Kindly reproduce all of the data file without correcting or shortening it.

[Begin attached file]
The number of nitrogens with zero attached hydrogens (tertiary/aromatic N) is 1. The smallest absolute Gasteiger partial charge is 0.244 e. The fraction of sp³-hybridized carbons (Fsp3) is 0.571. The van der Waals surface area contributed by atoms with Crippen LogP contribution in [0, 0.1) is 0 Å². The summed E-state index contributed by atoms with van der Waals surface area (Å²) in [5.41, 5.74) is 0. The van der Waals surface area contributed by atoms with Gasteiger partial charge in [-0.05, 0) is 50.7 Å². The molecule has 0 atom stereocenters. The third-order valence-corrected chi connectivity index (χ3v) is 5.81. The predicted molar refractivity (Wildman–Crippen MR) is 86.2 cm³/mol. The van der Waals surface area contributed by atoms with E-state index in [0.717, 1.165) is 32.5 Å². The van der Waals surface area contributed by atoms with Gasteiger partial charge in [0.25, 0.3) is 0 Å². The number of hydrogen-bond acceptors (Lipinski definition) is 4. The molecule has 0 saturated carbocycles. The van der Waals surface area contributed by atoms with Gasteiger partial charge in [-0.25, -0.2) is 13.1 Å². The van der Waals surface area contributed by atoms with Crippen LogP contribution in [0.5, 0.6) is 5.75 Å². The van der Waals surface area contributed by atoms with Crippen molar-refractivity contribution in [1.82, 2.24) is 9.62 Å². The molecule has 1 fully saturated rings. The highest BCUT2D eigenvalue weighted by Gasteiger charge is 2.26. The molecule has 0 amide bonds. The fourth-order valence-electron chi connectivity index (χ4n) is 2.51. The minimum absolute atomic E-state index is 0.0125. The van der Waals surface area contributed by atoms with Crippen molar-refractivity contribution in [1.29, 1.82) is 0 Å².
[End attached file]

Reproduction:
The number of nitrogens with zero attached hydrogens (tertiary/aromatic N) is 1. The smallest absolute Gasteiger partial charge is 0.244 e. The fraction of sp³-hybridized carbons (Fsp3) is 0.571. The van der Waals surface area contributed by atoms with Crippen LogP contribution in [0, 0.1) is 0 Å². The summed E-state index contributed by atoms with van der Waals surface area (Å²) in [5.41, 5.74) is 0. The van der Waals surface area contributed by atoms with Gasteiger partial charge in [-0.05, 0) is 50.7 Å². The molecule has 0 atom stereocenters. The third-order valence-corrected chi connectivity index (χ3v) is 5.81. The predicted molar refractivity (Wildman–Crippen MR) is 86.2 cm³/mol. The van der Waals surface area contributed by atoms with E-state index in [0.717, 1.165) is 32.5 Å². The van der Waals surface area contributed by atoms with Gasteiger partial charge in [0.25, 0.3) is 0 Å². The number of hydrogen-bond acceptors (Lipinski definition) is 4. The molecule has 0 saturated carbocycles. The van der Waals surface area contributed by atoms with Gasteiger partial charge in [-0.25, -0.2) is 13.1 Å². The van der Waals surface area contributed by atoms with Crippen LogP contribution in [0.5, 0.6) is 5.75 Å². The van der Waals surface area contributed by atoms with Crippen molar-refractivity contribution in [1.82, 2.24) is 9.62 Å². The molecule has 1 fully saturated rings. The highest BCUT2D eigenvalue weighted by Gasteiger charge is 2.26. The molecule has 0 amide bonds. The fourth-order valence-electron chi connectivity index (χ4n) is 2.51. The minimum absolute atomic E-state index is 0.0125. The van der Waals surface area contributed by atoms with Crippen molar-refractivity contribution in [1.29, 1.82) is 0 Å².